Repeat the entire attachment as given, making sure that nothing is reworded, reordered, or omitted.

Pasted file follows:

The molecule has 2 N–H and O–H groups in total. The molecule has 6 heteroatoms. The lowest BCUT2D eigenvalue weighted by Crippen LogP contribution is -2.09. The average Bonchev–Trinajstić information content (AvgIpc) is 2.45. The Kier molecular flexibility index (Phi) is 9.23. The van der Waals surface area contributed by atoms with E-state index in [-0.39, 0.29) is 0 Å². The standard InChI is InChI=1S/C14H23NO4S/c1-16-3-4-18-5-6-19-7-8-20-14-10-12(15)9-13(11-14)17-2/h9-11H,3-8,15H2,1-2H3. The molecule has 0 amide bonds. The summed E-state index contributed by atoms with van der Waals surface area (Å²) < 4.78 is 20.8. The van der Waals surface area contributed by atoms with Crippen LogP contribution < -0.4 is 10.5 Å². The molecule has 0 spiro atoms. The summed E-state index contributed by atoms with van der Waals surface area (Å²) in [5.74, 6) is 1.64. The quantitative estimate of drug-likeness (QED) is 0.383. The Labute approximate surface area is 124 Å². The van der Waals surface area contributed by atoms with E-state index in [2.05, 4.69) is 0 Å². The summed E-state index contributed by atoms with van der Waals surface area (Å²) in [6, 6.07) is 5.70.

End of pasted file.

The molecule has 2 N–H and O–H groups in total. The molecule has 6 heteroatoms. The lowest BCUT2D eigenvalue weighted by Crippen LogP contribution is -2.09. The average Bonchev–Trinajstić information content (AvgIpc) is 2.45. The Kier molecular flexibility index (Phi) is 9.23. The van der Waals surface area contributed by atoms with E-state index in [-0.39, 0.29) is 0 Å². The standard InChI is InChI=1S/C14H23NO4S/c1-16-3-4-18-5-6-19-7-8-20-14-10-12(15)9-13(11-14)17-2/h9-11H,3-8,15H2,1-2H3. The molecule has 0 amide bonds. The summed E-state index contributed by atoms with van der Waals surface area (Å²) < 4.78 is 20.8. The van der Waals surface area contributed by atoms with Crippen LogP contribution < -0.4 is 10.5 Å². The molecule has 0 spiro atoms. The summed E-state index contributed by atoms with van der Waals surface area (Å²) in [5.74, 6) is 1.64. The quantitative estimate of drug-likeness (QED) is 0.383. The Labute approximate surface area is 124 Å². The van der Waals surface area contributed by atoms with E-state index in [2.05, 4.69) is 0 Å². The summed E-state index contributed by atoms with van der Waals surface area (Å²) in [6, 6.07) is 5.70.